First Unitarian Universalist Church of Berks County

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Beautifully Vulnerable

March 19, 2017
Rev. Sandra Fees


Reading: from Annie Lamott

Here’s how to break through [and become a person of life-giving risk]: make a LOT of mistakes. Fall on your butt more often. Waste more paper, printing out your shitty first drafts, and maybe send a check to the Sierra Club. Celebrate messes — these are where the goods are. 

Put something on the calendar that you know you’ll be terrible at, like dance lessons, or a meditation retreat, or boot camp. Find a writing partner, who will help you with your work, by reading it for you, and telling you the truth about it, with respect, to help you make it better and better; for whom you will do the same thing. Find someone who wants to steal his or her life back, too. Now; today.

One wild and crazy thing: wears shorts out in public if it is hot, even if your legs are milky white or heavy. Go to a poetry slam. Go to open mic and read the story you wrote about the hilariously god-awful family reunion, with a trusted friend, even though it could be better, and would hurt Uncle Ed’s feelings if he read it, which he isn’t going to. Change his name and hair color — he won’t even recognize himself. At work, you begin to fulfill your artistic destiny. Wow!

A reviewer may hate your style, or newspapers may neglect you, or 500 people may tell you that you are bitter, delusional and boring. Let me ask you this: in the big juicy Zorba scheme of things, who cares?


Have you ever done any of these:

  • Told an uncomfortable truth
  • Asked for help
  • Stood up for yourself
  • Stood up for someone else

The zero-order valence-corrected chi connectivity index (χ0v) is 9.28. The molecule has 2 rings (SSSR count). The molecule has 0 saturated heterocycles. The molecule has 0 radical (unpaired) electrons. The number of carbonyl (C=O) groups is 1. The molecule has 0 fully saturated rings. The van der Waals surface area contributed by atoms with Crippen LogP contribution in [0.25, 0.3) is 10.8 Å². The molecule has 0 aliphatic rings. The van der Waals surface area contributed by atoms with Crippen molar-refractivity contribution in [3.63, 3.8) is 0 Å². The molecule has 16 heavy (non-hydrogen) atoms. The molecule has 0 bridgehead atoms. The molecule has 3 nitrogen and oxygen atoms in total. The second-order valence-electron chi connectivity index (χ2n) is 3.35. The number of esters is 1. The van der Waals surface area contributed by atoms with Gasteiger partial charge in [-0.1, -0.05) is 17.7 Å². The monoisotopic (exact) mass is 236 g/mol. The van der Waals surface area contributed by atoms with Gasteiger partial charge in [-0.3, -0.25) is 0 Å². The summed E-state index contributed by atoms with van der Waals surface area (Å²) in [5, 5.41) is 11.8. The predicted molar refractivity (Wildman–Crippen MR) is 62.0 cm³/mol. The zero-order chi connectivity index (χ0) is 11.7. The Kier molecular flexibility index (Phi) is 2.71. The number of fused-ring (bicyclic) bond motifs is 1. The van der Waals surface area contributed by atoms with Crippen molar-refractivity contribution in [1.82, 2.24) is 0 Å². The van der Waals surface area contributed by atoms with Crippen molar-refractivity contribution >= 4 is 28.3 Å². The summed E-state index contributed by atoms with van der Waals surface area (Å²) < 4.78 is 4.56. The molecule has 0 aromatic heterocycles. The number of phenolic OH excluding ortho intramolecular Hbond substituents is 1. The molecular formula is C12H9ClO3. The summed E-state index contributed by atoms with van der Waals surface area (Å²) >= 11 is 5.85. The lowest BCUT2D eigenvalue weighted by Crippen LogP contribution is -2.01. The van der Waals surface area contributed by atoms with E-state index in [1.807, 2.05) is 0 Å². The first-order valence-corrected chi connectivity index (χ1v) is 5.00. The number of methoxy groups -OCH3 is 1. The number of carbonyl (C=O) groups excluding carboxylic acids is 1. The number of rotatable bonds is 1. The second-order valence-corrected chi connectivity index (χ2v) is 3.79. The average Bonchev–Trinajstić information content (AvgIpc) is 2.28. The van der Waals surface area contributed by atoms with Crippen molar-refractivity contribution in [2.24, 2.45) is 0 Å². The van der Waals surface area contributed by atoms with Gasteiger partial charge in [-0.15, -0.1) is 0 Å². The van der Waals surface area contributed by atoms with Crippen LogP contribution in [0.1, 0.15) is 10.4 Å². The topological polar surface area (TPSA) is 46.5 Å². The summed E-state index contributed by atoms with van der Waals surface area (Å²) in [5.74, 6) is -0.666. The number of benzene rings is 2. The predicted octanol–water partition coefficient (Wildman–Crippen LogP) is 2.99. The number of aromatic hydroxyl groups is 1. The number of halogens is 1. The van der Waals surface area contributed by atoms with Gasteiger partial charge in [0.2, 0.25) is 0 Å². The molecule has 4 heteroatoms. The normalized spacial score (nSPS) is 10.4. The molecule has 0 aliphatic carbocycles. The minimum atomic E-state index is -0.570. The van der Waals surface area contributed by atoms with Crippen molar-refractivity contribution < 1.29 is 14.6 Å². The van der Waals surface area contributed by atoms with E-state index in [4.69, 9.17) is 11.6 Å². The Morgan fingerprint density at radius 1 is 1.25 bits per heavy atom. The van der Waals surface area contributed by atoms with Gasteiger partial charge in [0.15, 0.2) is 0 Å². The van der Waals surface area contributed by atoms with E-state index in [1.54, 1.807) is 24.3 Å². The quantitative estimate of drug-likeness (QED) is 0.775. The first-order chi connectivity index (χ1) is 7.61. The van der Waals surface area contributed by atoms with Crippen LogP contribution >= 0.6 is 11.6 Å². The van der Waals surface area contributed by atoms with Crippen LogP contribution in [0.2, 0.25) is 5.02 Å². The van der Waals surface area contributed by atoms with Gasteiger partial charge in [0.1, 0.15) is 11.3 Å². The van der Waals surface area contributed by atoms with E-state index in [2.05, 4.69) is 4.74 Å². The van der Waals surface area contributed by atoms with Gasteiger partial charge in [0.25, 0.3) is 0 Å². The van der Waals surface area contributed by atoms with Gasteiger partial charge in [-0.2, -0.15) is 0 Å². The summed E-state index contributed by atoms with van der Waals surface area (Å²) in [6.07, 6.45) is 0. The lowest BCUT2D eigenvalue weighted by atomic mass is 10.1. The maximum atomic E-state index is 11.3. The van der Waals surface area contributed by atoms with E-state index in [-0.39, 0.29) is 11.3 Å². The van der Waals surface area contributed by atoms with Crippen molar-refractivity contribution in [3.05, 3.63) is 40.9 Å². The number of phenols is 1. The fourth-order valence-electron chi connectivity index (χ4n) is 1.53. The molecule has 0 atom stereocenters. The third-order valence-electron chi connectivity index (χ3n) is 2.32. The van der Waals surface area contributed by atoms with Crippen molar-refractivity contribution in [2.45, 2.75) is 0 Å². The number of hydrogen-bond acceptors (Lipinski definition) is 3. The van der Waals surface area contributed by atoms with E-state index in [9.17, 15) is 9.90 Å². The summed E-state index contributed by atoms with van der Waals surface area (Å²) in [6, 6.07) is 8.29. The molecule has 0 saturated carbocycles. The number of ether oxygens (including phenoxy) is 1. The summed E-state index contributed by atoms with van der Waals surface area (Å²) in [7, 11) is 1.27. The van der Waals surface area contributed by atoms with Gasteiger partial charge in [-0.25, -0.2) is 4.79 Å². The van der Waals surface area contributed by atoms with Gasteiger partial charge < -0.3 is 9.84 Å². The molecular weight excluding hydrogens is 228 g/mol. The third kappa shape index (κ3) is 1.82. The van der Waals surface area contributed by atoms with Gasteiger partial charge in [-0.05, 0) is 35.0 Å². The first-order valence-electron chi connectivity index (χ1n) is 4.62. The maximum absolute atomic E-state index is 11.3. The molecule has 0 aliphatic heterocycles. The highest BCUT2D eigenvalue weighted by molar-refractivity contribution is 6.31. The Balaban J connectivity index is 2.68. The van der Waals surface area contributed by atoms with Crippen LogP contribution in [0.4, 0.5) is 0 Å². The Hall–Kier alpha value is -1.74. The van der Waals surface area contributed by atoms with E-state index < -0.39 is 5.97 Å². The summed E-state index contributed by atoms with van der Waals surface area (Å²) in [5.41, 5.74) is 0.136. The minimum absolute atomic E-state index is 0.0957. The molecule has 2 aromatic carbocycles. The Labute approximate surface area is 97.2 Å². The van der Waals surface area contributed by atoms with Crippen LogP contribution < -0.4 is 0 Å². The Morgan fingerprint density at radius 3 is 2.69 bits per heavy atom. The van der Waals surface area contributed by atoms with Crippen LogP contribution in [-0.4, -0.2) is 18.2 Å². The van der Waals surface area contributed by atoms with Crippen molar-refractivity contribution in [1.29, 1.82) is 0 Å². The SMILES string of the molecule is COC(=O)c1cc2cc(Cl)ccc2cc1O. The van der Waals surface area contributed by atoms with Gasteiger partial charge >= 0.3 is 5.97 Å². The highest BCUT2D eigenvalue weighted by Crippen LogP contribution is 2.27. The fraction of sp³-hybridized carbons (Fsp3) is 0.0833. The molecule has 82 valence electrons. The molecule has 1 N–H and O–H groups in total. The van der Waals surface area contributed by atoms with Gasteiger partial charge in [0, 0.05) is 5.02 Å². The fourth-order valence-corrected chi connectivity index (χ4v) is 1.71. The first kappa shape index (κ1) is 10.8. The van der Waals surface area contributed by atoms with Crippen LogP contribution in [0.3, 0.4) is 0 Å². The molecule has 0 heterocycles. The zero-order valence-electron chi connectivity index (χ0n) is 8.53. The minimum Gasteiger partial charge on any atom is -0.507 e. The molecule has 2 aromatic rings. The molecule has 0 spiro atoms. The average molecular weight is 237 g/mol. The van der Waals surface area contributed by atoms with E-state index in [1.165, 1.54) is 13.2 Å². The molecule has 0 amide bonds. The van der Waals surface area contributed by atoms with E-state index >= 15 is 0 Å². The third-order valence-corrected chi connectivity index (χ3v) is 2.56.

• Stood up to speak in front of a large group
  • Called a friend whose child has died
  • Gone on a first date after a break up
  • Initiated a break up
  • Fired an employee
  • Participated in a protest
  • Gotten pregnant after a miscarriage
  • Admitted you are afraid or lonely
  • Owned up to your part in a situation or relationship
  • Traveled to a foreign country
  • Moved to a new town
  • Started a new job
  • Told someone you love them
  • Shared that you or a member of your family have spent time in prison
  • Said “yes”
  • Tried something new you thought you would not be very good at
  • Sung boldly off key in public or at church
  • Lost your temper in front of a friend
  • Admitted you have an addiction
  • Shared a mental health diagnosis
  • Given voice to a dream you have for your future that you thought would not be well-received
  • Tried to befriend someone
  • Initiated sex with your partner (From Brene Brown. Daring Greatly, and varied sources)

If you have taken any of these risks, regardless of how it turned out, you have been vulnerable. Just reading that list makes me realize how many times in my life I have been deeply vulnerable, and how many times I have witnessed others being vulnerable. I also realize how uncomfortable many of the experiences on that list make me feel.

I happen to dislike asking people to do things for me. I have no trouble asking any of you to volunteer at church or asking people to do things professionally. But personally, that is a different matter. A few years ago, for example, I needed someone’s help with a small project of mine that needed a personal touch. I carefully considered who to ask.

The person I did ask surprised me by saying, “no, I’m too busy.” I was hurt. This was someone who had actually been instrumental in my undertaking the project in the first place. That refusal made it hard for me to go and ask someone else – because I did not want to face another rejection. I eventually did ask someone else who thankfully and enthusiastically said “yes.” But it took me awhile before I was ready to stick my neck out again and ask.

Being vulnerable feels awkward, scary, and uncertain. No wonder we so often restrain ourselves from stepping out of the shadows. No wonder we hold ourselves back. Being vulnerable is a risk. There is no guarantee that stepping out of the shadows will turn into a success. There are so many wonderful examples out there of people who allowed themselves to be vulnerable and that vulnerability led them to great experiences and relationships.